American novelists have also contributed in giving the world some of the best literary classics like “The Adventures of Huckleberry Finn”, “Tom Sawyer” by Mark Twain, and “Scarlet Letter” by Nathaniel Hawthorne. Mark Twain will always be remembered for his memorable characters and his unique employment of local and regional dialect. Twain’s satirical style and dark humour in his novel are reflective of his opposition of slavery and racism while Hawthorne responds in his own way to the conservative ideologies of the puritans. These classic novels are still enthusiastically read by readers and will never go “out of style”. The newest classical American novelist happens to be an African-American woman- Toni Morrison whose novel “The Bluest Eye” shot her to fame in the late twentieth century. African American writing is as integral to American Literature as African-American culture is to America. These works are poignant reflections of racism, poverty and gender discrimination in a society that is a part of America, yet is ages away from it.

Classic American Literature

Evergreen stories like “Moby Dick” by Herman Melville, “The Prince and the Pauper” by Mark Twain, “Little Women” by Louisa May Alcott and “The Wonderful Wizard of Oz” by L. Frank Baum are an important part of high school curriculum and have given us some of the most delightful Hollywood movies ever made.

American Literature Writers

Another tradition born out of American Literature is that of the Short story. Washington Irving, of the “Rip Van Winkle” and “The Legend of the Sleeping Hollow” fame was the first to regard the short-story as a separate genre in literature. It was however Edgar Allan Poe who later laid the “guidelines” and proposed theories for the development of the short-story. Modern age writers like O.Henry, Bret Hart and Stephen Crane contributed to the richness of the genre in their own unique style. Earnest Hemingway’s “A Clear Well Lighted Place” and William Faulkner’s “The Bear” present the freshness and novelty in the tradition of short-story telling. These two writers re-defined the concept of character development, economy of words, plot construction and narration- all of which are equally significant in today’s short-story arena.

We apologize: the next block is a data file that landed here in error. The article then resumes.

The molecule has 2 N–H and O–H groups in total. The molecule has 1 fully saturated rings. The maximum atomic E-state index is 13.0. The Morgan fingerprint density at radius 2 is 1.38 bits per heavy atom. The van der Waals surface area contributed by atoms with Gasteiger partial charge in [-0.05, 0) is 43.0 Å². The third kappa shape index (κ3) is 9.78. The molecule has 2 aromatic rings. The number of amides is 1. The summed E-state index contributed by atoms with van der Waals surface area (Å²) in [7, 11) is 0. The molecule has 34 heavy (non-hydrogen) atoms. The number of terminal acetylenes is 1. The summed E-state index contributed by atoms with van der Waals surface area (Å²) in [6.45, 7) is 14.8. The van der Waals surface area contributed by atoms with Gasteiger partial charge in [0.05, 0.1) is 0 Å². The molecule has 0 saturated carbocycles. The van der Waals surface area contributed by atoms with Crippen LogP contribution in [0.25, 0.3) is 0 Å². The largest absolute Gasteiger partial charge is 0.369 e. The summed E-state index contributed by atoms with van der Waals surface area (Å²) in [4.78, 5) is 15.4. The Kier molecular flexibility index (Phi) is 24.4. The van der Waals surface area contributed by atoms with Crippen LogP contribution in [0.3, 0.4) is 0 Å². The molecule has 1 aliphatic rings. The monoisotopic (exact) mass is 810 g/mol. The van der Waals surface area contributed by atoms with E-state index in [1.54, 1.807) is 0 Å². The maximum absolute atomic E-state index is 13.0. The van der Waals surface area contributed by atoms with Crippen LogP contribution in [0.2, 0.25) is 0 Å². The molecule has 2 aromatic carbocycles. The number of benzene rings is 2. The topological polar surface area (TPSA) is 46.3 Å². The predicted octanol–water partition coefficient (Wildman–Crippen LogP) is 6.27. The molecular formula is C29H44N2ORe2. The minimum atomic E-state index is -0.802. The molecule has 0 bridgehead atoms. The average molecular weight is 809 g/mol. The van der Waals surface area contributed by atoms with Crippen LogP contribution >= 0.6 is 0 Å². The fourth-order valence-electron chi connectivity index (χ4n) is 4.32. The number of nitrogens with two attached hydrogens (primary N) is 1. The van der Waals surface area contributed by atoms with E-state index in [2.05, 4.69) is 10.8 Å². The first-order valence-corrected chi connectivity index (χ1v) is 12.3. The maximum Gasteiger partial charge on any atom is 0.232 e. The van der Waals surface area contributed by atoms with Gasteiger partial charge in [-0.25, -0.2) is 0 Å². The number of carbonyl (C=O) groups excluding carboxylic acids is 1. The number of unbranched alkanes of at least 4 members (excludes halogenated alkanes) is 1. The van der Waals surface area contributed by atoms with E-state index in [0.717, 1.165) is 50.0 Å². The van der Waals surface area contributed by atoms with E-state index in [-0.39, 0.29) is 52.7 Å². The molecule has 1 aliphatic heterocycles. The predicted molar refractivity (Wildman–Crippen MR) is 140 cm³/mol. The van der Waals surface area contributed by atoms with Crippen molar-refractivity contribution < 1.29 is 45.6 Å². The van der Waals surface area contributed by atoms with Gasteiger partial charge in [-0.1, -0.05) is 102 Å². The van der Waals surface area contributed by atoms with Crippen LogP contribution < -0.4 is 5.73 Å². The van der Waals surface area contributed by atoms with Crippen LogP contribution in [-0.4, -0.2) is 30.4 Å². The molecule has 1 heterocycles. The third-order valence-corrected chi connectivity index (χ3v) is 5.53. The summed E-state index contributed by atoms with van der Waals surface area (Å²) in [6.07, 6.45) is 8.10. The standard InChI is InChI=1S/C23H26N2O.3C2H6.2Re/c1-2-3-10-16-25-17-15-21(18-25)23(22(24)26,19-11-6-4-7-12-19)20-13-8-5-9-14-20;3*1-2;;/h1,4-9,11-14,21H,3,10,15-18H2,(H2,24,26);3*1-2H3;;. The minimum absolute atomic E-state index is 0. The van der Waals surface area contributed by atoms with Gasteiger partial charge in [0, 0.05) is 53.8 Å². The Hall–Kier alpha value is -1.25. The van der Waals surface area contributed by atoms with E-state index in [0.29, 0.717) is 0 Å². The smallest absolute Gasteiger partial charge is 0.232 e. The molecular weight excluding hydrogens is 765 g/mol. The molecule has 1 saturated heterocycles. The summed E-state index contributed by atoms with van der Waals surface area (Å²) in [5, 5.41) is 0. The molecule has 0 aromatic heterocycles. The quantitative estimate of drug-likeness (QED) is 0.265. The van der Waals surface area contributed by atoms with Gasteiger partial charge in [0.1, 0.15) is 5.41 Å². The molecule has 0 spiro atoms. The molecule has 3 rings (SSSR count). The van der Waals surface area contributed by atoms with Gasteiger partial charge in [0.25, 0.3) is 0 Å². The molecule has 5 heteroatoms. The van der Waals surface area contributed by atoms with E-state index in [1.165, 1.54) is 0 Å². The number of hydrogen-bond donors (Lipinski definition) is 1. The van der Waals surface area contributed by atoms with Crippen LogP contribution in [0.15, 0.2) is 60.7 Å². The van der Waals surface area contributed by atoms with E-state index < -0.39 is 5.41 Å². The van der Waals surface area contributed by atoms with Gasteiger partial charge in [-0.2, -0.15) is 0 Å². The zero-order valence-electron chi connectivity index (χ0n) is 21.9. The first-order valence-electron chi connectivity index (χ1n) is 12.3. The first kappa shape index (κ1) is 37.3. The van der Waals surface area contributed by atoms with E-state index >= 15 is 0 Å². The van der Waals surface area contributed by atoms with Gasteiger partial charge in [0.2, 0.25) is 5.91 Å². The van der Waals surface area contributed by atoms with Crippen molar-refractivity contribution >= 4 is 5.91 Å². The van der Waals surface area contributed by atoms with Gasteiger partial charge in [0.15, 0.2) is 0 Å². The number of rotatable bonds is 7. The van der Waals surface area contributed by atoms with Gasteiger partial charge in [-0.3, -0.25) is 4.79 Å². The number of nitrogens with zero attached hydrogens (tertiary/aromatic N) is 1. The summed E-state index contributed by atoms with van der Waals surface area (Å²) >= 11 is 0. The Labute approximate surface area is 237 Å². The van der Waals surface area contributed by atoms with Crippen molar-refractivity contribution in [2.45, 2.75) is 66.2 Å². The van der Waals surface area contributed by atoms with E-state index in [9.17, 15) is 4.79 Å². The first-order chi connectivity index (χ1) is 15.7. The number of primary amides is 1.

1. English Literature

1. English Literature

English literature begins with the arrival of the English (Angles) and Saxons and Jutes from Germany and Denmark (and maybe from Holland — Frisian is the closest relative to the English language. “Good bread and good cheese is good English and good Fries”).

The Germanic invaders set up many small kingdoms and fought among themselves for 250 years (600-850 A.D.)

Danes attacked in the late 9th century and took over all north and central England. (An area called the Danelaw). Alfred the Great (871-899) of the Kingdom of Wessex (=”West Saxons”) stopped them from taking all of it.

In the middle of the 11th Century, the country was united under an Anglo-Saxon king.

Just after that happened, in 1066, Normans (French-speakers from Normandy) conquered England at the Battle of Hastings (or Senlac Hill), ending the Anglo-Saxon period. King Harold got an arrow in his eye, and William, Duke of Normandy became William I, “the Conqueror,” King of England.

Question for Vancouverites: What Vancouver street commemorates a battle that took place in 1066?

The Anglo-Saxon or Old English language.

You wouldn’t recognize it as English, honest. First of all, it was a declined language, like Latin or Finnish, meaning that nouns and adjectives received special endings instead of prepositions. For another, the vocabulary is almost completely Germanic (with a little church Latin), so a lot of words that have been introduced to English in the last thousand years weren’t there. Next, there have been changes in the alphabet. They had two letters that we don’t (“eth” makes the sound of the “th” in “Gareth”, and “thorn” makes the sound at the beginning of … uh … thorn. It’s absolutely beautiful to listen to, though, even if you don’t understand a word. Try to get a recording of “Beowulf,” if you don’t believe me. The need for Anglo-Saxons to talk to Danes simplified English a bit. For example, making all plurals end in “s”.

The first prose writer was the Venerable Bede, a 7th century scholar who wrote the Ecclesiastical History in Latin.